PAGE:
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CHOOSE ONE OF THE FOLLOWING TWO OPTIONS FOR THIS WEEK’S ASSIGNMENT
Option A. Read the excerpts from Dreamland: The True Tale of America’s Opiate Epidemic by Sam Quinones posted to Blackboard. Write a 1-page paper that addresses the following: The three excerpts from Dreamland describe some of the community- and society-level factors that likely contributed to the opiate epidemic. Choose one of these factors and briefly describe it, then discuss how public health is or could address this factor. Cite any sources you use OTHER than Dreamland.
A description of Dreamland: In 1929, in the blue-collar city of Portsmouth, Ohio, a company built a swimming pool the size of a football field; named Dreamland, it became the vital center of the community. Now, addiction has devastated Portsmouth, as it has hundreds of small rural towns and suburbs across America—addiction like no other the country has ever faced. How that happened is the riveting story of Dreamland: The True Tale of America’s Opiate Epidemic. Acclaimed journalist Sam Quinones weaves together two riveting tales of capitalism run amok whose unintentional collision has been a catastrophic opiate epidemic.
The unfettered prescribing of pain medications during the 1990s reached its peak in Purdue Pharma’s campaign to market OxyContin, its new, expensive—extremely addictive—miracle painkiller. Meanwhile, a massive influx of black tar heroin—cheap, potent, and originating from one small county, Xalisco, Nayarit, on Mexico’s west coast and independent of any drug cartel, assaulted small towns and mid-sized cities across the country, driven by a brilliant, almost unbeatable marketing and distribution system. Together these phenomena continue to lay waste to communities from Tennessee to Oregon, Indiana to New Mexico.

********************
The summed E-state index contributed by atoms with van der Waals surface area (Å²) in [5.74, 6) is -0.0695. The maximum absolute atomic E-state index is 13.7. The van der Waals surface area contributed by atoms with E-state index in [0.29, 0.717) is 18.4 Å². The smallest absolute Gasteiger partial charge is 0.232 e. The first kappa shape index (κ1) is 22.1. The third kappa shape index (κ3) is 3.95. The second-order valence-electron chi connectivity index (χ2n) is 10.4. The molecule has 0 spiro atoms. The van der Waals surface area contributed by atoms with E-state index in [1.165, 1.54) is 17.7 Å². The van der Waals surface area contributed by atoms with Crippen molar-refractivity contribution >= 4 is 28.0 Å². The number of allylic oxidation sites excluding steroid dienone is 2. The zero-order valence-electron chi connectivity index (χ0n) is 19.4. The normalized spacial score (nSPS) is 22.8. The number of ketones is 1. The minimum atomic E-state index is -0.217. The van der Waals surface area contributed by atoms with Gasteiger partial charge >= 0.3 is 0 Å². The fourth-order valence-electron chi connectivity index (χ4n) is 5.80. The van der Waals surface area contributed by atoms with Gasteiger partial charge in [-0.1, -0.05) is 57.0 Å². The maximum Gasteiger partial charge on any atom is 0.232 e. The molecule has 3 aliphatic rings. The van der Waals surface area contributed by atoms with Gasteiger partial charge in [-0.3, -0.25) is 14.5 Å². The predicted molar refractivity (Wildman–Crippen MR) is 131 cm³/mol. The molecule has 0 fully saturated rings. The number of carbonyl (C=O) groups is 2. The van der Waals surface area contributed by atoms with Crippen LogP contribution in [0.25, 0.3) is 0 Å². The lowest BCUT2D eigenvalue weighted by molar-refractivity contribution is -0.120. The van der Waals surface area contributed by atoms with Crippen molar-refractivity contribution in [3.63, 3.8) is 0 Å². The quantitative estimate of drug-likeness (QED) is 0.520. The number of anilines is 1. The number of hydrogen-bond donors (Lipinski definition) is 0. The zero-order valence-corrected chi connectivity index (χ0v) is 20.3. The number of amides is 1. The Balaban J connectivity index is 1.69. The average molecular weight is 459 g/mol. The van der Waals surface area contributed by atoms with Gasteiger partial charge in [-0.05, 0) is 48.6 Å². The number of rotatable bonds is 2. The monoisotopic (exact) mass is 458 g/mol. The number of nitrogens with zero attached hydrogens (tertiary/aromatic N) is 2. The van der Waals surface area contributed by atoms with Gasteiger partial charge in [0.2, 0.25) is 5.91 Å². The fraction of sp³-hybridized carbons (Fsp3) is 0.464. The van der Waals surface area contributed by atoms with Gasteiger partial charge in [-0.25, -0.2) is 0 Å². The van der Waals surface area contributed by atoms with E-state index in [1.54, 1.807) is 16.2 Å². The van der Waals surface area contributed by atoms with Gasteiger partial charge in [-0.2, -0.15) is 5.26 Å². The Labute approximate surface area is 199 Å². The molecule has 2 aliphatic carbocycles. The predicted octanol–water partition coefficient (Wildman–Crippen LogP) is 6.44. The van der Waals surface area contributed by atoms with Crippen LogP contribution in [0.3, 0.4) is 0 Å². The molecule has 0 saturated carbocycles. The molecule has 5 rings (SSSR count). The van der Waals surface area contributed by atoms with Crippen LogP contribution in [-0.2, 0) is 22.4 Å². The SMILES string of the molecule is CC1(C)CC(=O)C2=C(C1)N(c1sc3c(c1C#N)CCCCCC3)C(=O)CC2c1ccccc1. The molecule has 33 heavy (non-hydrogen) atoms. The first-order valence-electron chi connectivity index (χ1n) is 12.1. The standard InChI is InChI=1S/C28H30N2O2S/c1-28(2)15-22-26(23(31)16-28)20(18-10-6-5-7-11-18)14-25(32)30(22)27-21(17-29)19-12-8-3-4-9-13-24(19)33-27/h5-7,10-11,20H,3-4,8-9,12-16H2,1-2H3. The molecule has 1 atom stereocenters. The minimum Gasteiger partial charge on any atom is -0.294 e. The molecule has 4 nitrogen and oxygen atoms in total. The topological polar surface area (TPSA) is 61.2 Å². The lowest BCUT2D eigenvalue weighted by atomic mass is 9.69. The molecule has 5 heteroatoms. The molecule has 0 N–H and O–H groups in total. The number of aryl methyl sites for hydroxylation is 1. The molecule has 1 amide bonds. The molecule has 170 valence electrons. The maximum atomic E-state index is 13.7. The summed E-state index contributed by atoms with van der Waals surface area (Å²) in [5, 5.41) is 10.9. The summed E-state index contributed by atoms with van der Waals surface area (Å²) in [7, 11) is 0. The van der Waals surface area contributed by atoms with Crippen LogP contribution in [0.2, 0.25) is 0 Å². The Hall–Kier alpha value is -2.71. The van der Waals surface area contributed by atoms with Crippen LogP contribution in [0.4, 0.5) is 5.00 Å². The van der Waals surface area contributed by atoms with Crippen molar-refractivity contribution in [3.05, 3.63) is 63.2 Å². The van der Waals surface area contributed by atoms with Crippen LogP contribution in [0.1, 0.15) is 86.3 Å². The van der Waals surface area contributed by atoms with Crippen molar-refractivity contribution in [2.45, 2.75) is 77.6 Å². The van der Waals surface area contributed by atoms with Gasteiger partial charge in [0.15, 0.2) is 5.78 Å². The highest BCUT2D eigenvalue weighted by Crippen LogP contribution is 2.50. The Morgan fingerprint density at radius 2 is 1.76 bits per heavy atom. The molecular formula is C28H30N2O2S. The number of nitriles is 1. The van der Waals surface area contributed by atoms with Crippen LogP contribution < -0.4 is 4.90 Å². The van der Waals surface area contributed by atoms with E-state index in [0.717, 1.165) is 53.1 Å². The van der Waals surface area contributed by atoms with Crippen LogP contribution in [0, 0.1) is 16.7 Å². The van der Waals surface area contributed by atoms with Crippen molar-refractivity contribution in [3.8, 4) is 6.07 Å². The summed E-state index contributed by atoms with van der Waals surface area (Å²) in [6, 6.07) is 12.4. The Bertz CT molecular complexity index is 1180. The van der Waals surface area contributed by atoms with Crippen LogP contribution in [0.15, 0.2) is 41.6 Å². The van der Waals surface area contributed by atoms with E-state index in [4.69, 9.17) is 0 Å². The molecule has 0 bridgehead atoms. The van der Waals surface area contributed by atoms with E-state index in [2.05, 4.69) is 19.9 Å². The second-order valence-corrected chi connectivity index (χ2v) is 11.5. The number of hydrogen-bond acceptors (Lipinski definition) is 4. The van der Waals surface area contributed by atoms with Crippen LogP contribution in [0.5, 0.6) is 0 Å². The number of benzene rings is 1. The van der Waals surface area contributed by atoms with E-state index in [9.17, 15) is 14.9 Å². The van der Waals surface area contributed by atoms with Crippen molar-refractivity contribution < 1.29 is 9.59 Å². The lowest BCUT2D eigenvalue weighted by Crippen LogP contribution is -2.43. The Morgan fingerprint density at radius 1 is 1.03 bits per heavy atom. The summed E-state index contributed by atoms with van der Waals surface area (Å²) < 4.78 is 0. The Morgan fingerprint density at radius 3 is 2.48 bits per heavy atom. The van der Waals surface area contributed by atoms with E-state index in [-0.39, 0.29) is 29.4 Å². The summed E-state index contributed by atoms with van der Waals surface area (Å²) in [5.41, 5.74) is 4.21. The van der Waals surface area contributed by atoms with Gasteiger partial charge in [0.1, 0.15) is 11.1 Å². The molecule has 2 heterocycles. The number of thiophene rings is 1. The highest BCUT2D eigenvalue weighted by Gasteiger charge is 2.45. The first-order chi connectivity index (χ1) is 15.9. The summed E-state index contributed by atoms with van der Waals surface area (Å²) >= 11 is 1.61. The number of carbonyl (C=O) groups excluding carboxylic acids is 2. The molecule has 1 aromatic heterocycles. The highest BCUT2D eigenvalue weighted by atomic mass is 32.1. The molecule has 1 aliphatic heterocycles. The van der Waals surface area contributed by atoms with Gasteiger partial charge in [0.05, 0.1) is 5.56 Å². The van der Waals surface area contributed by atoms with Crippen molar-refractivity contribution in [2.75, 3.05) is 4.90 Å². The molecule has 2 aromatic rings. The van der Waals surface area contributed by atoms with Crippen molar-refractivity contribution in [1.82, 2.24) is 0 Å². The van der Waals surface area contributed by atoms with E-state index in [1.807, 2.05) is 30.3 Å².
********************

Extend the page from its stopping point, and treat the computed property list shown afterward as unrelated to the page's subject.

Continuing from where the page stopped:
Finally, Quinones finds hope in the same Rust Belt river town that led the country into the opiate epidemic – Portsmouth, Ohio, where townspeople are turning away from dependence and toward economic as well as municipal self-reliance, and, with that, recovery. Introducing a memorable cast of characters—pharma pioneers, young Mexican entrepreneurs, narcotics investigators, survivors, and parents —Quinones shows how these tales fit together. Dreamland is a revelatory account of the corrosive threat facing America and its heartland.
Option B. Read the excerpts from Plague of Prisons: The Epidemiology of Mass Incarceration in America by Ernest Drucker posted to Blackboard. Write a 1-page paper that addresses the following: The excerpts from Plague of Prisons describe some of the community- and society-level factors that contributed to the mass incarceration of U.S. citizens. Choose one of these factors and briefly describe it, then discuss how public health is or could address this factor. Cite any sources you use OTHER than Plague of Prisons.
A description of Plague of Prisons: When Dr. John Snow first traced an outbreak of cholera to a water pump in the Soho district of London in 1854, the field of epidemiology was born. Ernest Drucker’s A Plague of Prisons takes the same concepts and tools of public health that have successfully tracked epidemics of flu, tuberculosis, and AIDS to make the case that our current unprecedented level of imprisonment has become an epidemic. Drucker passionately argues that imprisonment—originally conceived as a response to the crimes of individuals—has become mass incarceration: a destabilizing force, a plague upon our body politic, that undermines families and communities, damaging the very social structures that prevent crime. Described as a “towering achievement” (Ira Glasser) and “the clearest and most intelligible case for a reevaluation of how we view incarceration” (Spectrum Culture), A Plague of Prisons offers a cutting-edge perspective on criminal justice in 21st century America that “could help to shame the U.S. public into demanding remedial action” (The Lancet).